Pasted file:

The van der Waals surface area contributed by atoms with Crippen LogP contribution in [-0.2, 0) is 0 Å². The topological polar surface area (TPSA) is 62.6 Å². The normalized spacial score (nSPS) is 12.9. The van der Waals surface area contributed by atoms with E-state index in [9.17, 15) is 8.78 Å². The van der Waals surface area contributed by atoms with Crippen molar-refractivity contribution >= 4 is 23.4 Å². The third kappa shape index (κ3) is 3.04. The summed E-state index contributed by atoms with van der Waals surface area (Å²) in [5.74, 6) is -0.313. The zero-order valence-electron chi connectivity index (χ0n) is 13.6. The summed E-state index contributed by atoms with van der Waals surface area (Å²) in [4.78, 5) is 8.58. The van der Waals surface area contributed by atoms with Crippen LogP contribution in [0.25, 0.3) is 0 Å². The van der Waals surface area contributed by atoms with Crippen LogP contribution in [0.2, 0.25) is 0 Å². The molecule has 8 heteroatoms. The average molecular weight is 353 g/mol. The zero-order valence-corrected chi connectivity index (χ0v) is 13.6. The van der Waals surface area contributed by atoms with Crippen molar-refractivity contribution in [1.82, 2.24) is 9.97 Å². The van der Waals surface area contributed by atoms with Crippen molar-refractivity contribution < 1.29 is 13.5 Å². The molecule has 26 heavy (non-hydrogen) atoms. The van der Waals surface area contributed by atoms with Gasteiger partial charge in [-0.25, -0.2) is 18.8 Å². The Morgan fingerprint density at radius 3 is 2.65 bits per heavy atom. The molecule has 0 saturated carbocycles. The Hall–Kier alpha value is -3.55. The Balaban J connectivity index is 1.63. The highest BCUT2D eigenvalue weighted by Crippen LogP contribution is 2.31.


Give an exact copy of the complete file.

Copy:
The van der Waals surface area contributed by atoms with Crippen LogP contribution in [-0.2, 0) is 0 Å². The topological polar surface area (TPSA) is 62.6 Å². The normalized spacial score (nSPS) is 12.9. The van der Waals surface area contributed by atoms with E-state index in [9.17, 15) is 8.78 Å². The van der Waals surface area contributed by atoms with Crippen molar-refractivity contribution >= 4 is 23.4 Å². The third kappa shape index (κ3) is 3.04. The summed E-state index contributed by atoms with van der Waals surface area (Å²) in [5.74, 6) is -0.313. The zero-order valence-electron chi connectivity index (χ0n) is 13.6. The summed E-state index contributed by atoms with van der Waals surface area (Å²) in [4.78, 5) is 8.58. The van der Waals surface area contributed by atoms with Crippen LogP contribution in [0.25, 0.3) is 0 Å². The van der Waals surface area contributed by atoms with Crippen LogP contribution in [0.2, 0.25) is 0 Å². The molecule has 8 heteroatoms. The average molecular weight is 353 g/mol. The zero-order valence-corrected chi connectivity index (χ0v) is 13.6. The van der Waals surface area contributed by atoms with Crippen molar-refractivity contribution in [1.82, 2.24) is 9.97 Å². The van der Waals surface area contributed by atoms with Crippen molar-refractivity contribution < 1.29 is 13.5 Å². The molecule has 26 heavy (non-hydrogen) atoms. The van der Waals surface area contributed by atoms with Gasteiger partial charge in [-0.25, -0.2) is 18.8 Å². The Morgan fingerprint density at radius 3 is 2.65 bits per heavy atom. The molecule has 0 saturated carbocycles. The Hall–Kier alpha value is -3.55. The Balaban J connectivity index is 1.63. The highest BCUT2D eigenvalue weighted by Crippen LogP contribution is 2.31.